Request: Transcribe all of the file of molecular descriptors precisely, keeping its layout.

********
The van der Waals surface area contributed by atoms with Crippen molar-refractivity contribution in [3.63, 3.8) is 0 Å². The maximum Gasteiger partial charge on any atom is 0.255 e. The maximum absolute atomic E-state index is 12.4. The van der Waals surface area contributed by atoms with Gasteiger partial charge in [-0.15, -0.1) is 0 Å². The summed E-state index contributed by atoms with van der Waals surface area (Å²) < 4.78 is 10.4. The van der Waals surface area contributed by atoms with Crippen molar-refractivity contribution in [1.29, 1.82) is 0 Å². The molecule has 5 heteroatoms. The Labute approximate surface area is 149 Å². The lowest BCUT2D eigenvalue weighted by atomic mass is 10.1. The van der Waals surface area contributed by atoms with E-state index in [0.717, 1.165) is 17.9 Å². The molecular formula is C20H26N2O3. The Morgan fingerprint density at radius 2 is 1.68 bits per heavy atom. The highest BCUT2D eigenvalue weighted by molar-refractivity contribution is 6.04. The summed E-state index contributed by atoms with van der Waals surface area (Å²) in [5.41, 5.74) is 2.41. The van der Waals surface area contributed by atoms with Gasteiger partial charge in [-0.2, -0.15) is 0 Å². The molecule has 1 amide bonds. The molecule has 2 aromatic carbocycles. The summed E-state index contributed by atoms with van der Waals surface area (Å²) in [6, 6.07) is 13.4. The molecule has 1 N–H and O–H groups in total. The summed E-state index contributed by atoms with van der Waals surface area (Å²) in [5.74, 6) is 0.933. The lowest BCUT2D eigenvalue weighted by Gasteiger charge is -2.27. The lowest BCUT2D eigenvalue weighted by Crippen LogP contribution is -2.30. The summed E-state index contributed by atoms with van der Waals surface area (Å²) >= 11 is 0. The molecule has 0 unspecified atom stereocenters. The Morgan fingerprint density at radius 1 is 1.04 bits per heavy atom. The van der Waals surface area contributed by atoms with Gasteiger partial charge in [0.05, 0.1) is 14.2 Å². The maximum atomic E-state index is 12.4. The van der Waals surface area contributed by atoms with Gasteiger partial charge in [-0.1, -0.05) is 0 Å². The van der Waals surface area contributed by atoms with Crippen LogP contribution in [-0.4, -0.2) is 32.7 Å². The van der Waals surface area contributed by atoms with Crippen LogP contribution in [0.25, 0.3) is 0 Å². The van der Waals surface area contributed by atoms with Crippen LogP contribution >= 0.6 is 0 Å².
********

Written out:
The van der Waals surface area contributed by atoms with Crippen molar-refractivity contribution in [3.63, 3.8) is 0 Å². The maximum Gasteiger partial charge on any atom is 0.255 e. The maximum absolute atomic E-state index is 12.4. The van der Waals surface area contributed by atoms with Gasteiger partial charge in [-0.15, -0.1) is 0 Å². The summed E-state index contributed by atoms with van der Waals surface area (Å²) < 4.78 is 10.4. The van der Waals surface area contributed by atoms with Crippen molar-refractivity contribution in [1.29, 1.82) is 0 Å². The molecule has 5 heteroatoms. The Labute approximate surface area is 149 Å². The lowest BCUT2D eigenvalue weighted by atomic mass is 10.1. The van der Waals surface area contributed by atoms with E-state index in [0.717, 1.165) is 17.9 Å². The molecular formula is C20H26N2O3. The Morgan fingerprint density at radius 2 is 1.68 bits per heavy atom. The highest BCUT2D eigenvalue weighted by molar-refractivity contribution is 6.04. The summed E-state index contributed by atoms with van der Waals surface area (Å²) in [5.41, 5.74) is 2.41. The van der Waals surface area contributed by atoms with Gasteiger partial charge in [-0.2, -0.15) is 0 Å². The molecule has 1 amide bonds. The molecule has 2 aromatic carbocycles. The summed E-state index contributed by atoms with van der Waals surface area (Å²) in [6, 6.07) is 13.4. The molecule has 1 N–H and O–H groups in total. The summed E-state index contributed by atoms with van der Waals surface area (Å²) in [5.74, 6) is 0.933. The lowest BCUT2D eigenvalue weighted by Gasteiger charge is -2.27. The lowest BCUT2D eigenvalue weighted by Crippen LogP contribution is -2.30. The summed E-state index contributed by atoms with van der Waals surface area (Å²) >= 11 is 0. The molecule has 0 unspecified atom stereocenters. The Morgan fingerprint density at radius 1 is 1.04 bits per heavy atom. The van der Waals surface area contributed by atoms with Gasteiger partial charge in [0.05, 0.1) is 14.2 Å². The maximum atomic E-state index is 12.4. The van der Waals surface area contributed by atoms with Gasteiger partial charge in [-0.1, -0.05) is 0 Å². The van der Waals surface area contributed by atoms with Crippen LogP contribution in [-0.4, -0.2) is 32.7 Å². The van der Waals surface area contributed by atoms with Crippen LogP contribution in [0.25, 0.3) is 0 Å². The van der Waals surface area contributed by atoms with Crippen LogP contribution >= 0.6 is 0 Å².